The restorative economy
December 30, 2013
Are we living in the end times? Its nearly the end of the year, and I have been pondering on the last 24 months. It seems, if anything, that our world has gotten meaner, for example austerity has evolved from economic tool to ideology that affects many, who are definitely deserving of a more compassionate society. However austerity joins the endless queue of all the usual suspects. But this meanness is a knee jerk response because the capacity to re-imagine a different sort of society is simply not there within the institutions that define, and, represent what we call – Society.
No pessimist ever discovered the secrets of the stars, or sailed to an uncharted land, or opened a new heaven to the human spirit. What do I mean? “The important thing for government is not to do things which individuals are doing already, and to do them a little better or a little worse; but to do those things which at present are not done at all,” was the view of John Maynard Keynes, he also observed that, “a master economist must possess a rare combination of gifts. He must be mathematician, historian, statesman and philosopher”. Which brings us to thinking about the nature and type of our democracy today, because the principle of equality lies at the heart of democracy, although C.S. Lewis observed that mankind is so fallen that no man can be trusted with unchecked power over his fellowman. Perhaps what shines through today is a growing realisation that we are a little more fallen than we realised – perhaps, as we witness the folly and the hubris that always accompany concentrations of unaccountable power. We see the results in our financial systems, in corporations, in politics and in our media, and in our food systems. In these we are clearly witnessing the End of Times, as Slavoj Žižek might argue, a point where, we arrive at a point where we cannot grow any longer, so we must look for reinvention and resurrection.
David Simon, author and creator of The Wire, wrote in a widely regarded and shared article that,
Mistaking capitalism for a blueprint as to how to build a society strikes me as a really dangerous idea in a bad way. Capitalism is a remarkable engine again for producing wealth. It’s a great tool to have in your toolbox if you’re trying to build a society and have that society advance. You wouldn’t want to go forward at this point without it. But it’s not a blueprint for how to build the just society. There are other metrics besides that quarterly profit report.
Simon is a journalist who has born witness to the what he calls the two Americas that are ever present in his home city of Baltimore. And surely it is ironic that Simon gets a voice, only because, The Wire was so universal in its commercial success. Yet it seems we just cant pull away from this narrow view of society, Malcolm Brown Head of Mission and Public Affairs at the Church of England, wrote,
Even when the whole edifice was tottering after the banking and financial crises of 2008, the old shibboleths remained unchallenged. The economists, bankers and entrepreneurs sounded like Peter Cook’s prophet eagerly awaiting the Rapture (“Come back tomorrow, lads. We’ve got to be right one day”). Resistance seemed futile because we had lost the conceptual tools to imagine other ways of ordering the economy. But resistance is emerging all the same – and the mechanisms of the market itself seem to be providing some of the toolkit.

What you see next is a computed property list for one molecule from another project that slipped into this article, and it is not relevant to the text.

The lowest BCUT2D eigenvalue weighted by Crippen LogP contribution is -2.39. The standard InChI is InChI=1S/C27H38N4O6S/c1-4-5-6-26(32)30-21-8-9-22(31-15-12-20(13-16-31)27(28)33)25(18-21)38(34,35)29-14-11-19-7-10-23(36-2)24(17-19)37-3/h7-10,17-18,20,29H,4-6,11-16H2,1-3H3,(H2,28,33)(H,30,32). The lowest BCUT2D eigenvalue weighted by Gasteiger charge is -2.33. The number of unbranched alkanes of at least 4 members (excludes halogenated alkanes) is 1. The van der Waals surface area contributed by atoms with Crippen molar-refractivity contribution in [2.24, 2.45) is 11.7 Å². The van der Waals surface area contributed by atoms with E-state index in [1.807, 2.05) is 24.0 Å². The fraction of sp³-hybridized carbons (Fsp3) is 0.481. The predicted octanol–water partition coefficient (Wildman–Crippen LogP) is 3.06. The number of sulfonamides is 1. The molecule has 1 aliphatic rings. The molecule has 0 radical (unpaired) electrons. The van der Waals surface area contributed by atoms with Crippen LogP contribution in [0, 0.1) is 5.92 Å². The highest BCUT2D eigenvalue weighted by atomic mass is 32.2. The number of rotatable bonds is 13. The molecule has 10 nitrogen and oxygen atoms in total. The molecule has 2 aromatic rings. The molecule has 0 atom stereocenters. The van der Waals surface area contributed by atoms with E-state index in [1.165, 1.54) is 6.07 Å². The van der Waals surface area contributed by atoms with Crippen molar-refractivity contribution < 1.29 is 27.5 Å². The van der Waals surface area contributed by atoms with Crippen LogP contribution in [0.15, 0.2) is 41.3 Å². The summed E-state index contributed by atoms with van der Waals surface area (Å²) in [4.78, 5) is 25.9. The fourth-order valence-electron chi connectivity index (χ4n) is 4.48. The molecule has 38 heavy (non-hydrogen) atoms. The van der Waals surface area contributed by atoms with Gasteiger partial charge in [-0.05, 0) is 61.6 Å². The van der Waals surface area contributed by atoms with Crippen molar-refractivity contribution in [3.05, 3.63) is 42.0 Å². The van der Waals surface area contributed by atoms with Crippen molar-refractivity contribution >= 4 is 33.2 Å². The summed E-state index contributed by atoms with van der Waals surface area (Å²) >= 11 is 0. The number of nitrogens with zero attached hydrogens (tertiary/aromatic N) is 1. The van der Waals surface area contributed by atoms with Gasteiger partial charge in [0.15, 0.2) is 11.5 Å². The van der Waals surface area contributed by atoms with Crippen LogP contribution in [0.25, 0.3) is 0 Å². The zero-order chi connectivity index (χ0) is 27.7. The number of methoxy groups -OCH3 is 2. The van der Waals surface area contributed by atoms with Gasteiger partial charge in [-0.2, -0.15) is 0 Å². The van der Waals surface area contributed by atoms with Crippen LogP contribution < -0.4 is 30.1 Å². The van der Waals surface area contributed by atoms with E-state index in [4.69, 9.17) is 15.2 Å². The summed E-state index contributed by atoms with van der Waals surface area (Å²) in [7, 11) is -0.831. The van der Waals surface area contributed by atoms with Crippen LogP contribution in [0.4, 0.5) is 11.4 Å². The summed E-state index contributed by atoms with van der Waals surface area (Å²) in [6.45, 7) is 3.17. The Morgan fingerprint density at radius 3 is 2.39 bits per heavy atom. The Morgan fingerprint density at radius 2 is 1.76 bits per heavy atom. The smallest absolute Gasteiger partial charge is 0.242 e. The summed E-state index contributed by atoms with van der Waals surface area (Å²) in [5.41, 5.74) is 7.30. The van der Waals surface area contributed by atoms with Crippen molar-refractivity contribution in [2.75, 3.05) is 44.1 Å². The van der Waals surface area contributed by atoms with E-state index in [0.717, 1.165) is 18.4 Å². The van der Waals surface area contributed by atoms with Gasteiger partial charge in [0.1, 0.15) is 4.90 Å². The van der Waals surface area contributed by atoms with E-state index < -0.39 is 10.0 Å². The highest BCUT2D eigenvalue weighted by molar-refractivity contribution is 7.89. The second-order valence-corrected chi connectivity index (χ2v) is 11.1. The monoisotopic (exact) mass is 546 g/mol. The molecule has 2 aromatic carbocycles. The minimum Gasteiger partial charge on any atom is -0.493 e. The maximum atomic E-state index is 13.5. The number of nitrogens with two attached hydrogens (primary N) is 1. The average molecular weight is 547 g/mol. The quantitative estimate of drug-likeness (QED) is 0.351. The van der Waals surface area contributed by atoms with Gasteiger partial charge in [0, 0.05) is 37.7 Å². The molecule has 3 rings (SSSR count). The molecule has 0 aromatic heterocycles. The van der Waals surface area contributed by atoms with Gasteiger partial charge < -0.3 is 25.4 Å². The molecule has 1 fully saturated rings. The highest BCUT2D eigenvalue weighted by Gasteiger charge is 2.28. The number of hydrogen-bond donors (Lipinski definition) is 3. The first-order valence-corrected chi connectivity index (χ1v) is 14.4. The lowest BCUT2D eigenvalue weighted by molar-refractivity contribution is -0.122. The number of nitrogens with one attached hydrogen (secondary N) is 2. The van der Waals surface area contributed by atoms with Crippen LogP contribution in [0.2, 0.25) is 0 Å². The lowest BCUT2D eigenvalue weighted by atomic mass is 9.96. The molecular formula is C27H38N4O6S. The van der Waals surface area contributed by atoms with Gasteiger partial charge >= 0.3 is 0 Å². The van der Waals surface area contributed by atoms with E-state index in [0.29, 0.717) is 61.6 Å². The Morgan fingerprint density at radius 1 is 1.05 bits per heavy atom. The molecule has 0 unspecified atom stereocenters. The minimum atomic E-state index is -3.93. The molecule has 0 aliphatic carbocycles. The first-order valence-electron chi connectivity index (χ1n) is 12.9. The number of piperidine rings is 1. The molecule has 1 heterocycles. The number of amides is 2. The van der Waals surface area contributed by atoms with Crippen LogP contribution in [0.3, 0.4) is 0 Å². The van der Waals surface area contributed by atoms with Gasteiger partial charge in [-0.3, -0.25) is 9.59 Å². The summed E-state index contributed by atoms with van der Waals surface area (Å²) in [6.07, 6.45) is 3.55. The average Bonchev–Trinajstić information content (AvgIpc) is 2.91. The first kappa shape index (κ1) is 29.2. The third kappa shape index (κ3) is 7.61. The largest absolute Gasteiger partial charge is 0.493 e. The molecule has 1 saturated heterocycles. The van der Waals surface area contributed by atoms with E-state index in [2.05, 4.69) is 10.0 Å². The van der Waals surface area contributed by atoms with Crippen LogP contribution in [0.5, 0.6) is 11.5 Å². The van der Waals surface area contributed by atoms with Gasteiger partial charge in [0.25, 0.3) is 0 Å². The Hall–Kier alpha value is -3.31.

There is resistance at Manchester University, where some students have formed the Post-Crash Economics Society. They call for the economics syllabus to be rewritten to reflect the chasm between the confident mechanistic models they are still taught and the real economy which went pear-shaped. They want economics to rediscover its origins in the messier world of the humanities rather than claiming the spurious certainty of pseudo-mathematics.
Need to rewrite the foundations of economics: The need for a root and branch rewriting of economics produced a book last year called What’s the Use of Economics? Teaching the Dismal Science after the Crisis. Of course it is much much harder than anyone realises to bring into the world a truly viable alternative economy to an existing dominant model. There are many vested interests, and shifts of power that create vacuums’ generate the necessary conditions where waves of multiple dissonance; social, religious, economic combine to make people fearful of change and reactive to perceived threats real or otherwise. Opportunism trying to outflank those that seek a more ambitious goal.
The crafting of the new: We now need people that can not only critique, but to create. We call on the Craftsman, manifest as the poet, the engineer, the coder, the teacher, the farmer and the architect – those that will work for and on behalf of all humanity. We need to bring these skills together to hack the future collaboratively – creating a new society and new economy, what some might call a Commons Based Economy, and the means we get there is through non-linear innovation. We see glimpses of this new society that is manifest in every aspect that defines and makes our world. No Straight Lines was my own small attempt to point to that wonderful opportunity but there are many others. Across many sectors we’re seeing a move towards fully connected systems that are open, collaborative and share information a lesson we should draw from nature – nature thrives because she is open. We need a new philosophy for our age one that is based up regeneration not extraction.
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- David Simon: ‘There are now two Americas. My country is a horror show’
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- Open systems evolve to states of higher organization
- Six steps to transform the way we do business